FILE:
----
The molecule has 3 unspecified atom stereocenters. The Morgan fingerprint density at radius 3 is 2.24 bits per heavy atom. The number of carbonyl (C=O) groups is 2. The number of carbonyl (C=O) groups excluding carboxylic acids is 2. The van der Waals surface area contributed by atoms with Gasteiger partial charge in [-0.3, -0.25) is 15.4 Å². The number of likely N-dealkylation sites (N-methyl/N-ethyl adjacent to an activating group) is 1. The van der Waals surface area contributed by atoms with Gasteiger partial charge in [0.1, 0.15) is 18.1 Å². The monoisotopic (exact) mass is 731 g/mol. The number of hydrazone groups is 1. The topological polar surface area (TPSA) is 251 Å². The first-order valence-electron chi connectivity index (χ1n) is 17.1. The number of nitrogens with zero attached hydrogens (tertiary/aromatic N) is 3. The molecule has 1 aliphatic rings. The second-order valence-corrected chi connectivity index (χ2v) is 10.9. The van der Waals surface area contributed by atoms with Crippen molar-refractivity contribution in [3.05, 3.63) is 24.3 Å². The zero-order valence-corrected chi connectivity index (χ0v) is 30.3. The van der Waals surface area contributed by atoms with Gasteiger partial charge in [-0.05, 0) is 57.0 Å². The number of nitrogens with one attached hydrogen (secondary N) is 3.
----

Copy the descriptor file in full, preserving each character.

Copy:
The molecule has 3 unspecified atom stereocenters. The Morgan fingerprint density at radius 3 is 2.24 bits per heavy atom. The number of carbonyl (C=O) groups is 2. The number of carbonyl (C=O) groups excluding carboxylic acids is 2. The van der Waals surface area contributed by atoms with Gasteiger partial charge in [-0.3, -0.25) is 15.4 Å². The number of likely N-dealkylation sites (N-methyl/N-ethyl adjacent to an activating group) is 1. The van der Waals surface area contributed by atoms with Gasteiger partial charge in [0.1, 0.15) is 18.1 Å². The monoisotopic (exact) mass is 731 g/mol. The number of hydrazone groups is 1. The topological polar surface area (TPSA) is 251 Å². The first-order valence-electron chi connectivity index (χ1n) is 17.1. The number of nitrogens with zero attached hydrogens (tertiary/aromatic N) is 3. The molecule has 1 aliphatic rings. The second-order valence-corrected chi connectivity index (χ2v) is 10.9. The van der Waals surface area contributed by atoms with Crippen molar-refractivity contribution in [3.05, 3.63) is 24.3 Å². The zero-order valence-corrected chi connectivity index (χ0v) is 30.3. The van der Waals surface area contributed by atoms with Gasteiger partial charge in [-0.05, 0) is 57.0 Å². The number of nitrogens with one attached hydrogen (secondary N) is 3.